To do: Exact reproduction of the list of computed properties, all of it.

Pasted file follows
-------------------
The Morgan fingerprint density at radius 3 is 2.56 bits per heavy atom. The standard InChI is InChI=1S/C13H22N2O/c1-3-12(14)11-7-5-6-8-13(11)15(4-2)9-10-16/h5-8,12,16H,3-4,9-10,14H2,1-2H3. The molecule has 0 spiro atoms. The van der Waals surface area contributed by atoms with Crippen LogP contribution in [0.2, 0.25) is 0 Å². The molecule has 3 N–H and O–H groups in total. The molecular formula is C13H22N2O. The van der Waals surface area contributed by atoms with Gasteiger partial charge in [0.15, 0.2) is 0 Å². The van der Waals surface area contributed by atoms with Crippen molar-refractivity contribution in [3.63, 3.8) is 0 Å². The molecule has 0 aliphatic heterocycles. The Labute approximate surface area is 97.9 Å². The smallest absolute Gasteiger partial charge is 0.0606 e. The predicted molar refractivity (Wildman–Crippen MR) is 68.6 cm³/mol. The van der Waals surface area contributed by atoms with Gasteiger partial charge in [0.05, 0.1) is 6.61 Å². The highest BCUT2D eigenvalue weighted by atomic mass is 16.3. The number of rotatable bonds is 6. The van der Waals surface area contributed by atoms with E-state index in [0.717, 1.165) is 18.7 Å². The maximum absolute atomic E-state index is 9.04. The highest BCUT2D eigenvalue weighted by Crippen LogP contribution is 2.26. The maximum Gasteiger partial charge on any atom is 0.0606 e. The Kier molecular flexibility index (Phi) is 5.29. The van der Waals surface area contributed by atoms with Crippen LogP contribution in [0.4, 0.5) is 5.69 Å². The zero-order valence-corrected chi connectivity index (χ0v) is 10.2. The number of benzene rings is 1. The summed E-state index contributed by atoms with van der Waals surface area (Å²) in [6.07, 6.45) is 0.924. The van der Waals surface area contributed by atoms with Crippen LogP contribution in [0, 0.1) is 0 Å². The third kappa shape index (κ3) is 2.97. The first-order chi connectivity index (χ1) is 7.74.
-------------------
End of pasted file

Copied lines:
The Morgan fingerprint density at radius 3 is 2.56 bits per heavy atom. The standard InChI is InChI=1S/C13H22N2O/c1-3-12(14)11-7-5-6-8-13(11)15(4-2)9-10-16/h5-8,12,16H,3-4,9-10,14H2,1-2H3. The molecule has 0 spiro atoms. The van der Waals surface area contributed by atoms with Crippen LogP contribution in [0.2, 0.25) is 0 Å². The molecule has 3 N–H and O–H groups in total. The molecular formula is C13H22N2O. The van der Waals surface area contributed by atoms with Gasteiger partial charge in [0.15, 0.2) is 0 Å². The van der Waals surface area contributed by atoms with Crippen molar-refractivity contribution in [3.63, 3.8) is 0 Å². The molecule has 0 aliphatic heterocycles. The Labute approximate surface area is 97.9 Å². The smallest absolute Gasteiger partial charge is 0.0606 e. The predicted molar refractivity (Wildman–Crippen MR) is 68.6 cm³/mol. The van der Waals surface area contributed by atoms with Gasteiger partial charge in [0.05, 0.1) is 6.61 Å². The highest BCUT2D eigenvalue weighted by atomic mass is 16.3. The number of rotatable bonds is 6. The van der Waals surface area contributed by atoms with E-state index in [0.717, 1.165) is 18.7 Å². The maximum absolute atomic E-state index is 9.04. The highest BCUT2D eigenvalue weighted by Crippen LogP contribution is 2.26. The maximum Gasteiger partial charge on any atom is 0.0606 e. The Kier molecular flexibility index (Phi) is 5.29. The van der Waals surface area contributed by atoms with Crippen LogP contribution in [0.4, 0.5) is 5.69 Å². The zero-order valence-corrected chi connectivity index (χ0v) is 10.2. The number of benzene rings is 1. The summed E-state index contributed by atoms with van der Waals surface area (Å²) in [6.07, 6.45) is 0.924. The van der Waals surface area contributed by atoms with Crippen LogP contribution in [0, 0.1) is 0 Å². The third kappa shape index (κ3) is 2.97. The first-order chi connectivity index (χ1) is 7.74.